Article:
Deafness

People who are deaf require visual representations of auditory information. Solutions for providing accessibility may include closed captioning, blinking error messages, and transcripts of the spoken audio. It is critical to provide the audio output in a redundant equivalent in a visual form.

Deafness involves a substantial uncorrectable impairment of hearing in both ears. Some deaf individuals’ first language is sign language and/or they may read lips. Additionally, they may not read or speak a language fluently. Many individuals who are deaf rely on captions for audio content and they may also need to toggle the captions on an audio file on or off as they browse a web page.

Here are some accessibility barrier examples for individuals with deafness:

  • Lack of captions or transcripts of audio on the Web.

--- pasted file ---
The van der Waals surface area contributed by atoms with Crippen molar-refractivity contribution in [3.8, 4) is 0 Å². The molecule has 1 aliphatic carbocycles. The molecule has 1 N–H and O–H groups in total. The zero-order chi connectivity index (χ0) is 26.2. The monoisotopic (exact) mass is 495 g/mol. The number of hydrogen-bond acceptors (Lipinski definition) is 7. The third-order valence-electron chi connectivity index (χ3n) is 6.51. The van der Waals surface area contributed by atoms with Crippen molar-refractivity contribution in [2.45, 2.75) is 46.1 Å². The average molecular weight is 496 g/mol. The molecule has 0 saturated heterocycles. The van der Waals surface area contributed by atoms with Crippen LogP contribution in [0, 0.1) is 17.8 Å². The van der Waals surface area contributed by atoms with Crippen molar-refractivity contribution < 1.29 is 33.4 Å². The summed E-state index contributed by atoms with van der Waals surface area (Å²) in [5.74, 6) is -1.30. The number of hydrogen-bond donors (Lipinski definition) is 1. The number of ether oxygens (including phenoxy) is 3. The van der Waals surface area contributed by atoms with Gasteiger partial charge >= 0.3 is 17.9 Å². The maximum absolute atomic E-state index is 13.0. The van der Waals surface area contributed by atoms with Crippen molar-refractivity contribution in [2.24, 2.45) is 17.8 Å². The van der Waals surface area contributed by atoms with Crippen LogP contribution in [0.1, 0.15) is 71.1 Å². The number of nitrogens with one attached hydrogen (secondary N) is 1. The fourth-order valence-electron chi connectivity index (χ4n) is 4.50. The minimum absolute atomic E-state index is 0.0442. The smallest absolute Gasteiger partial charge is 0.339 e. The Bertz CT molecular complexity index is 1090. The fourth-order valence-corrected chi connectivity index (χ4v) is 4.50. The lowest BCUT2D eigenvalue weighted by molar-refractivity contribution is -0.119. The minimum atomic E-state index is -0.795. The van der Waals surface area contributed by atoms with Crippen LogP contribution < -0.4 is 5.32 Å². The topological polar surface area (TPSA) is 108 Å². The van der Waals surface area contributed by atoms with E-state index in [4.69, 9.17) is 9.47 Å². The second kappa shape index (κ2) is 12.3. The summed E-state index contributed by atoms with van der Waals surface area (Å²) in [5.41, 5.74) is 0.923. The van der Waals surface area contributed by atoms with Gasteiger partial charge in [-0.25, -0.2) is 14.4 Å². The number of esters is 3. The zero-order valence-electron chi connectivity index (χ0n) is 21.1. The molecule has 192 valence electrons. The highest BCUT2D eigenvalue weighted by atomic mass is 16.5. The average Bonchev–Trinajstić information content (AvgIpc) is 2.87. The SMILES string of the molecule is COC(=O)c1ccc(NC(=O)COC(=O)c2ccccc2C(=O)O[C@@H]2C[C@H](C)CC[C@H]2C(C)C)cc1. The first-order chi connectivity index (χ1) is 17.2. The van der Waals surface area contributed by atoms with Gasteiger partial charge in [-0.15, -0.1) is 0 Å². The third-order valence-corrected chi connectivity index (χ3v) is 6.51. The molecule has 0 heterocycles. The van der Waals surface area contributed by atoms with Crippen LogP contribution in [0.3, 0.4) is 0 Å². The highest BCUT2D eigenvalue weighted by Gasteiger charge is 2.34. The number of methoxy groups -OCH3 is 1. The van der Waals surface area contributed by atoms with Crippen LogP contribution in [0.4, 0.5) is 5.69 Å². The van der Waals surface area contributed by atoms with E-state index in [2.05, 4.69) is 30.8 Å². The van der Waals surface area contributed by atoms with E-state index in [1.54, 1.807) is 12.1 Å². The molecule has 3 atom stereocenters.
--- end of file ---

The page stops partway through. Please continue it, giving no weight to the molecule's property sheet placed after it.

• Lack of content-related images in pages full of text.
  • Requirements for voice input on Web site.

Hard of Hearing

Individuals that are hard of hearing may require visual representations of auditory information. Accessible Solutions include closed captioning, blinking error messages, and transcripts of the spoken audio. It is critical to ensure that audio output information is provided in a redundant equivalent visual form.

Individuals that are hard of hearing generally have a mild to moderate hearing impairment. They may rely on captions for audio content and/or amplification of audio. Additionally, the individuals may need to toggle the captions on an audio file on or off, or adjust the volume of an audio file.

Here are some examples of accessibility barriers for people that are hard of hearing:

  • Lack of captions or transcripts.

article courtesy Debra Ruh, formerly of TecAccess.net, now of RuhGlobal.com